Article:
4/25/2018 1 Comment
By Mark Kidger (@MarkfromMadrid)
Just two games were left on the last day. Both were so far advanced that there was every possibility that there would be no Division 1 cricket after Lunch. Instead, though, patrons got a pleasant surprise – and it was not that Andrew Strauss has resigned and that the 100-ball competition has been consigned to a dustbin in St. John’s Wood.
Starting in God’s Own Country, also known as the Leeds Lido, Yorkshire duly finished off their hapless opponents within an hour. After the Nottingshire Hari-Kiri the previous evening, this game could easily have been over in two balls. Instead, the ninth wicket pair of Tom Moores and Jake Ball entertained the patrons for around forty minutes, adding 57 runs and taking their stand to 66. Jake Ball must have been entertaining fond thoughts of a maiden First-Class fifty when Ben Coad decided to put an end to the fun by bowling a straight one at him. Two balls later, while Tom Moores watched helplessly at the other end, one short of equalling his career best, Coad got an outside edge from Harry Gurney. Coad finished with 6-81, 10-130 in the match and will be starting to check potential tourist destinations in Sri Lanka for the winter, ready for the days when he isn’t in the England XI.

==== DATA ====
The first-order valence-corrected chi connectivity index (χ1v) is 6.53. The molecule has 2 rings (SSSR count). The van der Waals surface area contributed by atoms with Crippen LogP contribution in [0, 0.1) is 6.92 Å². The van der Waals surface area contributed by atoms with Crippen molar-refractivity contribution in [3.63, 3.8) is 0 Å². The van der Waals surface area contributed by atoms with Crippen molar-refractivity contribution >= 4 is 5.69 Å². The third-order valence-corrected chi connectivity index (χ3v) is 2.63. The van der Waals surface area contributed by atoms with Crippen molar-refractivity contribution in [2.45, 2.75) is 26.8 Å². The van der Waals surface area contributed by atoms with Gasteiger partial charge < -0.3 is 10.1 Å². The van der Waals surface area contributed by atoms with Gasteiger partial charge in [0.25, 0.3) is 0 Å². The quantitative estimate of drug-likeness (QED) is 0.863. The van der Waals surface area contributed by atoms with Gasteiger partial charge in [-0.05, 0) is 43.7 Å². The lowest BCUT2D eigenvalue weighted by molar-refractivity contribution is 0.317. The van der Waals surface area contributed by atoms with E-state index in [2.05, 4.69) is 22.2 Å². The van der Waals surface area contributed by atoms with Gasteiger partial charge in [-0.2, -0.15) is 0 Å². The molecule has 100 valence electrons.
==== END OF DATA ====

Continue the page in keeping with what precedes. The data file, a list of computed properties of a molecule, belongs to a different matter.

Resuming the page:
Moving to South London, we had another game that looked a pretty open and shut case to the judge in the morning and ready for sentencing at Lunch. Hampshire started at 141-4 with their last two specialist bats together. After a little more than an hour, they were 163-6 and Surrey must have been anticipating an early Lunch. What happened was drama to match anything in Division 2 – Nay! That is hyperbole! NOTHING could match the drama in Division 2. However, with the pitch easing and Sam Northeast not inclined to follow the lead of the top order and surrender tamely, the game continued far into the afternoon. Surrey took wickets seven and eight without too much bother, although both Abbott and Wood showed the sort of stubbornness that the top order could have imitated. Where things got seriously weird was thereafter. Brad Wheal has no pretensions as a batsman – a career average of 6 testifies to that – but hung around as Sam Northeast got going. The new ball was seen off. Rikki Clarke bowled his heart out to some seriously funky fields – what do you call having three men just wide of square leg? Three square mid-wickets? It sounds like a serious medical condition! It was one of the oddest fields ever seen but, try as Rikki Clarke might (and he put in so much effort that he could easily have done himself a serious mischief), Wheal saw off everything thrown at him for an hour and a half and accompanied Sam Northeast to his century. There was never a realistic danger that Surrey would not win but, as the partnership ate up the afternoon session, there were not many neutrals around the country who were not rooting for Hampshire. Finally, Jade Dernbach pinned Wheal LBW and Fidel Edwards came in.